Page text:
There are a number of questions there, but I say at the outset that it is often made clear when individuals sign on for courses that they have to be aware of the punishments for students who deliberately cheat. They include being sent down from university. That is made very clear. Some universities, including Nottingham and Oxford, demand an authorship signature from people submitting essays so that if something has gone wrong and they are seen to be cheating, it is down to them and they have signed for it.

My Lords, are the Government aware that the Australian Government have invested millions of dollars in supporting work to combat academic fraud? As my noble friend said, this is an international problem. What international co-operation are the Government considering to tackle this issue?

We are certainly aware of what some other countries are doing. For example, New Zealand legislated for such offences, as the noble Baroness may know, but there have been no prosecutions so far. Australia, the country that she mentioned, is adopting the same process as us—that is, it is looking at non-legislative guidance. There is no one way forward, so we are keen to continue with the process that we are undertaking.

My Lords, the claiming of spurious qualifications, particularly in the field of medicine and other areas, can lead to real harm to many individuals. Could my noble friend discuss with his colleagues the necessity of taking legislative action if we are not able to combat this in other ways?

I have already said that we have not discounted legislation, but my noble friend was perhaps referring to bogus degrees. We have the bogus degree project run by our contractor, Prospects, which seeks to identify and investigate illegitimate providers that mislead students by pretending to be degree-awarding bodies.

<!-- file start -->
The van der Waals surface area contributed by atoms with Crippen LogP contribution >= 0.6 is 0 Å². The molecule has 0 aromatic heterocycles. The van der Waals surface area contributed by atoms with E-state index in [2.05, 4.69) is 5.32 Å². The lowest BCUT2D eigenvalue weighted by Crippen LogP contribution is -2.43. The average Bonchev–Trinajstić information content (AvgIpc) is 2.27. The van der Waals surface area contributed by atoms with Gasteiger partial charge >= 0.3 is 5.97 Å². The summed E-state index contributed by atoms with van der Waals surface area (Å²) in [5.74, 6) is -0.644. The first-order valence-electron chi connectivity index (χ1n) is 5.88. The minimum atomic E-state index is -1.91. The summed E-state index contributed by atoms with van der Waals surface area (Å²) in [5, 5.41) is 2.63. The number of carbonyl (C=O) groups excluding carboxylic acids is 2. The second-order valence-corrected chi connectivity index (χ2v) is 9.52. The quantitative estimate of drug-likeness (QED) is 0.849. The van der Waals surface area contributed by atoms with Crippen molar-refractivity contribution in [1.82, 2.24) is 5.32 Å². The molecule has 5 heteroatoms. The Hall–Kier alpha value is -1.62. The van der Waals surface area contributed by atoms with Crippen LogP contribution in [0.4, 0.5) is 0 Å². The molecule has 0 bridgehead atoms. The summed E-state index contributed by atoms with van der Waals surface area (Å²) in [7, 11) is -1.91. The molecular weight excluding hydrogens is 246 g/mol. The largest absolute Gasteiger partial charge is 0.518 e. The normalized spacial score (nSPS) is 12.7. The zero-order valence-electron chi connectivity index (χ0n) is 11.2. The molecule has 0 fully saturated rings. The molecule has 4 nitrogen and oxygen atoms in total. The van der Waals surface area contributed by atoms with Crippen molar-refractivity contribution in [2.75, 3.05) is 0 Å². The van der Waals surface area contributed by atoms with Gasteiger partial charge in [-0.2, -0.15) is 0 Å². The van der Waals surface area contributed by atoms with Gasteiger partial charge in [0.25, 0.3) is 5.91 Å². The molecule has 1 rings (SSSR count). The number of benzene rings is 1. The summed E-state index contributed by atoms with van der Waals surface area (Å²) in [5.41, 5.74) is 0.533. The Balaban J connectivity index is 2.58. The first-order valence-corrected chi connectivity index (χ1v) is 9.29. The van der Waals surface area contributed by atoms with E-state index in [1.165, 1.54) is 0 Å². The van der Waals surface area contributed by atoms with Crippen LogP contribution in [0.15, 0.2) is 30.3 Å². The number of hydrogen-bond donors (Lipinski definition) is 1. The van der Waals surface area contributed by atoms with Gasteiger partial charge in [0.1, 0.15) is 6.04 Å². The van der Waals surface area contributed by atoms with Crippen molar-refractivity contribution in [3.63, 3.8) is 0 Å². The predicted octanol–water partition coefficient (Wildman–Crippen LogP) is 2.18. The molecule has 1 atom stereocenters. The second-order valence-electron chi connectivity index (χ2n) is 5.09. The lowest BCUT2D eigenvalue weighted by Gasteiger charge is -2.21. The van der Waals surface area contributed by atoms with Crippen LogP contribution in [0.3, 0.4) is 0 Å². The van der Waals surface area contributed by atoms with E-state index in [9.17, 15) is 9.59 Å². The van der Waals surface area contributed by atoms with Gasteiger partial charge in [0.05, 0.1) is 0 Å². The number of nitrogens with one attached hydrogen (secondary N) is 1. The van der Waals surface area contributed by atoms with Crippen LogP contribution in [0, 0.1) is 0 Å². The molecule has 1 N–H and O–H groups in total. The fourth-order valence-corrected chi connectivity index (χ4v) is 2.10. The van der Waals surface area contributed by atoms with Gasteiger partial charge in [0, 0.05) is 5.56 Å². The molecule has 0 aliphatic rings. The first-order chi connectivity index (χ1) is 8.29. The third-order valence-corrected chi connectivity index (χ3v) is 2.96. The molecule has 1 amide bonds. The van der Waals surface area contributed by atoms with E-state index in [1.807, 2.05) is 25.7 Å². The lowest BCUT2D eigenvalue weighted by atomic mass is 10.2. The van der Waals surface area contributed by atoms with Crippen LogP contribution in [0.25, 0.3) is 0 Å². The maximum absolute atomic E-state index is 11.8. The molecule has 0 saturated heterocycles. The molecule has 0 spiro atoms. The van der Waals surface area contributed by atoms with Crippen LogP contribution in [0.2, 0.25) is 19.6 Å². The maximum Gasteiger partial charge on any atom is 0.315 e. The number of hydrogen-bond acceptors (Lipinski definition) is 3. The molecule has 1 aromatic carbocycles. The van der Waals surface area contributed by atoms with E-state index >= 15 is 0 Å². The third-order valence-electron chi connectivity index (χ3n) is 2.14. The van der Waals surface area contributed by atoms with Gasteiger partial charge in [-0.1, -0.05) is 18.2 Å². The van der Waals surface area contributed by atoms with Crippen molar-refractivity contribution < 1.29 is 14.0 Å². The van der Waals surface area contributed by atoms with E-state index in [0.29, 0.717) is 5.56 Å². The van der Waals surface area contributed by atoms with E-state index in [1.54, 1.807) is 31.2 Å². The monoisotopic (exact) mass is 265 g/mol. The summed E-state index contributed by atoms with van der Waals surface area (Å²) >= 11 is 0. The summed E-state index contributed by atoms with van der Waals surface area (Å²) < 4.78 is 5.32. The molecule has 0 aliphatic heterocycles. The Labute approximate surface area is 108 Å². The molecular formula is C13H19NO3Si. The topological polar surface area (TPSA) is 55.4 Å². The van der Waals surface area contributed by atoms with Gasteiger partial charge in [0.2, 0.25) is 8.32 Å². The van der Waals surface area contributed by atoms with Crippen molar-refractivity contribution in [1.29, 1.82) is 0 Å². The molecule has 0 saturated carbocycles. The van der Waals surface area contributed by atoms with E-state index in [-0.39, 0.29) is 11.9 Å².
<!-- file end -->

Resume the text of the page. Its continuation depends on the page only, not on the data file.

My Lords, does the Minister agree that cheating in universities is nothing when compared with the cheating in the EU referendum by Nigel Farage and his cronies? In the light of the report by the Electoral Commission, should the result of that referendum now be declared invalid?

The noble Lord is ingenious in stretching the range of the Question. I revert him back to its focus, which is exam cheating. Legislating is not particularly straightforward because the perpetrators are often international online companies, and offences need to be carefully considered to ensure any legitimate services.

My Lords, would the Minister return to the question from his noble friend Lord Cormack? As I understood him, he was not asking about bogus degrees; he was asking about securing legitimate degrees by bogus means, which is rather different. Would the Minister think about ways in which that might be combated, in view of his noble friend’s question?

Absolutely. There are a number of factors here, but the academic integrity advisory group is working on that aspect as well, as part of focusing on bogus degrees but also on cheating in exams.